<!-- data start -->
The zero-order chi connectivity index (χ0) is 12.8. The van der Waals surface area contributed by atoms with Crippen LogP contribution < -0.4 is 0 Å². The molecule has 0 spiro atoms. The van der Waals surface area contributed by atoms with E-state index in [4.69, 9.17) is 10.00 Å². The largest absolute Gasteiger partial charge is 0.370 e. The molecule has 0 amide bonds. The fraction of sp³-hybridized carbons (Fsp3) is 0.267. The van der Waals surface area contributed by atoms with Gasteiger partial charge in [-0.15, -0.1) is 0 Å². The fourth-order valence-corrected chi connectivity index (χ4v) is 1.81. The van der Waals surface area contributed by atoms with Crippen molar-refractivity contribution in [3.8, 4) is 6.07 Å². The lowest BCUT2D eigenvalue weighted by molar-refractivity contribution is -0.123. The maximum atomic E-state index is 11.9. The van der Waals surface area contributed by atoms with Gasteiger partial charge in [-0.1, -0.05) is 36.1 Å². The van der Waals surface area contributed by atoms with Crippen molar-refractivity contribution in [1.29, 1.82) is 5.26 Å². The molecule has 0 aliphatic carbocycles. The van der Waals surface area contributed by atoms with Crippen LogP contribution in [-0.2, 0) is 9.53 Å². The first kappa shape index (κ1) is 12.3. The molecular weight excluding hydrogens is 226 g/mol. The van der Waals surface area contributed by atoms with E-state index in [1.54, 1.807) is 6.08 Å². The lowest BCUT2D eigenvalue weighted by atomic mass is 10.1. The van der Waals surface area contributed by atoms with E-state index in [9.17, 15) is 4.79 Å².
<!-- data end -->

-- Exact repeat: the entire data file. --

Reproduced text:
The zero-order chi connectivity index (χ0) is 12.8. The van der Waals surface area contributed by atoms with Crippen LogP contribution < -0.4 is 0 Å². The molecule has 0 spiro atoms. The van der Waals surface area contributed by atoms with E-state index in [4.69, 9.17) is 10.00 Å². The largest absolute Gasteiger partial charge is 0.370 e. The molecule has 0 amide bonds. The fraction of sp³-hybridized carbons (Fsp3) is 0.267. The van der Waals surface area contributed by atoms with Gasteiger partial charge in [-0.15, -0.1) is 0 Å². The fourth-order valence-corrected chi connectivity index (χ4v) is 1.81. The van der Waals surface area contributed by atoms with Crippen molar-refractivity contribution in [3.8, 4) is 6.07 Å². The lowest BCUT2D eigenvalue weighted by molar-refractivity contribution is -0.123. The maximum atomic E-state index is 11.9. The van der Waals surface area contributed by atoms with Gasteiger partial charge in [-0.1, -0.05) is 36.1 Å². The van der Waals surface area contributed by atoms with Crippen molar-refractivity contribution in [1.29, 1.82) is 5.26 Å². The molecule has 0 aliphatic carbocycles. The van der Waals surface area contributed by atoms with Crippen LogP contribution in [-0.2, 0) is 9.53 Å². The first kappa shape index (κ1) is 12.3. The molecular weight excluding hydrogens is 226 g/mol. The van der Waals surface area contributed by atoms with E-state index in [1.54, 1.807) is 6.08 Å². The lowest BCUT2D eigenvalue weighted by atomic mass is 10.1. The van der Waals surface area contributed by atoms with E-state index in [9.17, 15) is 4.79 Å².